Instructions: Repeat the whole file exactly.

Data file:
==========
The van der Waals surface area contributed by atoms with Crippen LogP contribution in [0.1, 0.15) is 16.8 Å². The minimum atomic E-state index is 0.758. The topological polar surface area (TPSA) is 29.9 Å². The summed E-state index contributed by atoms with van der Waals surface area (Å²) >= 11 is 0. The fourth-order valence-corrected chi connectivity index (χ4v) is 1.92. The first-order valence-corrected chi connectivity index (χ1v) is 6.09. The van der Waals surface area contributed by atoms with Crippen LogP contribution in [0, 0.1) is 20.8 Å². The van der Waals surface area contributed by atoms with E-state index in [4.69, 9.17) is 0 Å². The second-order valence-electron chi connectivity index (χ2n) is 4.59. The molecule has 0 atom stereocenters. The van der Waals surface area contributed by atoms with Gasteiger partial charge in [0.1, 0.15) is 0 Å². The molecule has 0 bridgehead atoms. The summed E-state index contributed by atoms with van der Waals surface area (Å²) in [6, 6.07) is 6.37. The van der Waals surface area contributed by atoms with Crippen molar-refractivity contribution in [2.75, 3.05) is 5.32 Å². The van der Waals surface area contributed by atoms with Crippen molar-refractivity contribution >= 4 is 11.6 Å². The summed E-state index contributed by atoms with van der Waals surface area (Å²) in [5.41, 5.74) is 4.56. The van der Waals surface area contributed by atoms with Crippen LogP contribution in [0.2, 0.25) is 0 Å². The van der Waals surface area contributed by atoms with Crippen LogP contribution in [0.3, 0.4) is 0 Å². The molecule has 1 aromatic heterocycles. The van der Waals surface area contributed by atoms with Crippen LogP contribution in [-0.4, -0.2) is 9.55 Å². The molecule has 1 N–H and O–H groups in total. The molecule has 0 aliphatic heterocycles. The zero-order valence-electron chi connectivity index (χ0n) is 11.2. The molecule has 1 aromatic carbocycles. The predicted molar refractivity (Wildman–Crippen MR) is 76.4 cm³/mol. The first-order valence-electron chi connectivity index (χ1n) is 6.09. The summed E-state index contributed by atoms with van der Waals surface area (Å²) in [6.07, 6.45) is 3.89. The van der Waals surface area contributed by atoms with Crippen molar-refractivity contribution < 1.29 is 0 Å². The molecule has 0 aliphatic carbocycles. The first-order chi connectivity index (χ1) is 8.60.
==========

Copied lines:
The van der Waals surface area contributed by atoms with Crippen LogP contribution in [0.1, 0.15) is 16.8 Å². The minimum atomic E-state index is 0.758. The topological polar surface area (TPSA) is 29.9 Å². The summed E-state index contributed by atoms with van der Waals surface area (Å²) >= 11 is 0. The fourth-order valence-corrected chi connectivity index (χ4v) is 1.92. The first-order valence-corrected chi connectivity index (χ1v) is 6.09. The van der Waals surface area contributed by atoms with Crippen LogP contribution in [0, 0.1) is 20.8 Å². The van der Waals surface area contributed by atoms with E-state index in [4.69, 9.17) is 0 Å². The second-order valence-electron chi connectivity index (χ2n) is 4.59. The molecule has 0 atom stereocenters. The van der Waals surface area contributed by atoms with Gasteiger partial charge in [0.1, 0.15) is 0 Å². The molecule has 0 bridgehead atoms. The summed E-state index contributed by atoms with van der Waals surface area (Å²) in [6, 6.07) is 6.37. The van der Waals surface area contributed by atoms with Crippen molar-refractivity contribution in [2.75, 3.05) is 5.32 Å². The van der Waals surface area contributed by atoms with Crippen molar-refractivity contribution >= 4 is 11.6 Å². The summed E-state index contributed by atoms with van der Waals surface area (Å²) in [5.41, 5.74) is 4.56. The van der Waals surface area contributed by atoms with Crippen LogP contribution in [0.2, 0.25) is 0 Å². The van der Waals surface area contributed by atoms with Crippen LogP contribution in [0.3, 0.4) is 0 Å². The molecule has 1 aromatic heterocycles. The van der Waals surface area contributed by atoms with Crippen LogP contribution in [-0.4, -0.2) is 9.55 Å². The molecule has 1 N–H and O–H groups in total. The molecule has 0 aliphatic heterocycles. The zero-order valence-electron chi connectivity index (χ0n) is 11.2. The molecule has 1 aromatic carbocycles. The predicted molar refractivity (Wildman–Crippen MR) is 76.4 cm³/mol. The first-order valence-electron chi connectivity index (χ1n) is 6.09. The summed E-state index contributed by atoms with van der Waals surface area (Å²) in [6.07, 6.45) is 3.89. The van der Waals surface area contributed by atoms with Crippen molar-refractivity contribution < 1.29 is 0 Å². The molecule has 0 aliphatic carbocycles. The first-order chi connectivity index (χ1) is 8.60.